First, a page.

Your hubris in imagining yourself some kind of Robin Hood is perhaps simple narcissism. Your commentary reminds me of Limbaugh. You really should read what you write after you write it....expert in everything...especially wrongfully slamming environmentalists. I have been around for a long time and have very thick skin. I have been dealing with your brothers for a lifetime.:D
 

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it seems you have lost track of the fact that you were asked to better define what you mean by instinct. Is it a magical quality that infuses every fiber of every living thing or are the structures in living things responsible for their function?

Part 1: FDI wrote:
Instinct. the natural, unreasoning, impulse by which an animal is guided to the performance of any action, without of improvement in the method. The resemblance between what originally was a habit, and an instinct becomes so close as not to be distinguished. (Darwin) - This is good enough for the present conversation.

Part 2: FDI wrote:
Seems there was this chinese fellow who noted chicks heads bobbed up and down to rhythm of heartbeats in shell which Thorndike took as a starting point for behaviorism whilst the eugenicists of the time were going overboard in designing the perfect human race couldn't point to structures. Turns out they still can't. So much for structure originating instinct..... I've always been a good scientist, concentrated on process. Maybe some day philosophers will get onboard too.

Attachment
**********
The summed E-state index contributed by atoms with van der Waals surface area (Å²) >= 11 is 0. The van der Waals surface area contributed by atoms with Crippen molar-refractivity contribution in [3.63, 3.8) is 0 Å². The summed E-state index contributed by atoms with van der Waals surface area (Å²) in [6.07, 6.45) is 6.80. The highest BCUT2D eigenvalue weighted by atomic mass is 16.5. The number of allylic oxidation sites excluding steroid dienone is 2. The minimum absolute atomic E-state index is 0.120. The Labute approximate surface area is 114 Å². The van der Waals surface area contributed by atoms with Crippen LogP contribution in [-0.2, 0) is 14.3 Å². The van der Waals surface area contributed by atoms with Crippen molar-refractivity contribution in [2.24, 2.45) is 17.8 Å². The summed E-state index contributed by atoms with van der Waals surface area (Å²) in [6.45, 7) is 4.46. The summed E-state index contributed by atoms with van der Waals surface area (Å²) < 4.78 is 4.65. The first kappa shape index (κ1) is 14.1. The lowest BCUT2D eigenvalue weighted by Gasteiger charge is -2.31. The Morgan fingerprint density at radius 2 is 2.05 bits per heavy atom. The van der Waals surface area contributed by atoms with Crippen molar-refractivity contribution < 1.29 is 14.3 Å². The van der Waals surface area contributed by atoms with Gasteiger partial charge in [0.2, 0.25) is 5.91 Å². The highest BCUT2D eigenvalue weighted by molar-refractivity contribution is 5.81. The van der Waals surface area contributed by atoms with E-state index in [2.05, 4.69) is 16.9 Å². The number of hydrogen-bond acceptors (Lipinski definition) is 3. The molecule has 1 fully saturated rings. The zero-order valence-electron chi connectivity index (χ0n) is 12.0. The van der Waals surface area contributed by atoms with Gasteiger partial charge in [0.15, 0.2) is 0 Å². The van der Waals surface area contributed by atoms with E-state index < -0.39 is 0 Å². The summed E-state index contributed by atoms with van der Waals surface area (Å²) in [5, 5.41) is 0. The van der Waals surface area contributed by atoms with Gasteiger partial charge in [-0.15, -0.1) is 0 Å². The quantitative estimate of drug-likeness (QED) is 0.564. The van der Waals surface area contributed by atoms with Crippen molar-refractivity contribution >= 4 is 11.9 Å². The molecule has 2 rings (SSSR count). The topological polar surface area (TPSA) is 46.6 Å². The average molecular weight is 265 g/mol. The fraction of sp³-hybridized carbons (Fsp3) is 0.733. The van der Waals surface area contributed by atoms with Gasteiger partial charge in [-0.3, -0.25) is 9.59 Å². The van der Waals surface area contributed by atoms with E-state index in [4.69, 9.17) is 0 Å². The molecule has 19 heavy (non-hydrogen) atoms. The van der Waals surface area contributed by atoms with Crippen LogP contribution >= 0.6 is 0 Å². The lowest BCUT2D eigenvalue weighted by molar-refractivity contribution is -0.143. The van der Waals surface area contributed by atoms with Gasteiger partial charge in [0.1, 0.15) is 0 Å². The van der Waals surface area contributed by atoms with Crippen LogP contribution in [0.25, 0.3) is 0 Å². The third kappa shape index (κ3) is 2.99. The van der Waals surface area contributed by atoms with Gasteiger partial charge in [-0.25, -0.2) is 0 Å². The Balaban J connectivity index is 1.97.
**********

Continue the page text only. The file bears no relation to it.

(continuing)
Man clear cutting habitat is still at the bottom of the spotted owl problem. It does not matter that they build a barn and expand another kind of habitat. It is the destruction of the animal's habitat in the first place.

Sorry, its the Barred owl, not the Barn owl. Other than that my critique is mostly on target. To wit:

from "Who hits and hoots at whom? Potential for interference competition between barred and northern spotted owls"
http://digitalcommons.unl.edu/cgi/v..._ylo=2010#search="what threatens spotted owl" the complete article.

Abstract:
The northern spotted owl (Strix occidentalis caurina) is a controversial species in the Pacific Northwest that is listed as threatened under the Endangered Species Act. The barred owl (Strix varia), a species historically restricted to eastern North America, has recently expanded its range to completely overlap that of the northern spotted owl. Recent evidence suggests that barred owls may compete with northern spotted owls and may be one cause for recent declines in some northern spotted owl populations. Our focus was to examine whether barred owls have the potential to competitively exclude northern spotted owls from their territories through interference competition. We used a playback experiment to quantify aggressive vocal and physical behavior of barred and northern spotted owls during territorial defense. Experimental trials consisted of displaying northern spotted or barred owl taxidermy mounts, and broadcasting recorded vocalizations of the corresponding species, in both barred and northern spotted owl territories. The frequency of interspecific interactions was lower compared to intraspecific interactions between northern spotted owls alone. However, barred owls responded with higher levels of vocal and physical aggression than did northern spotted owls when agonistic interspecific interactions occurred. Our results suggest that barred owls are likely to assume the dominant role during interspecific interactions with northern spotted owls. Thus, interference competition is a plausible mechanism by which barred owls could contribute to observed population declines of northern spotted owls in areas where the species co-occur.


The big point is that even after logging was constrained the spotted owl continued to decline.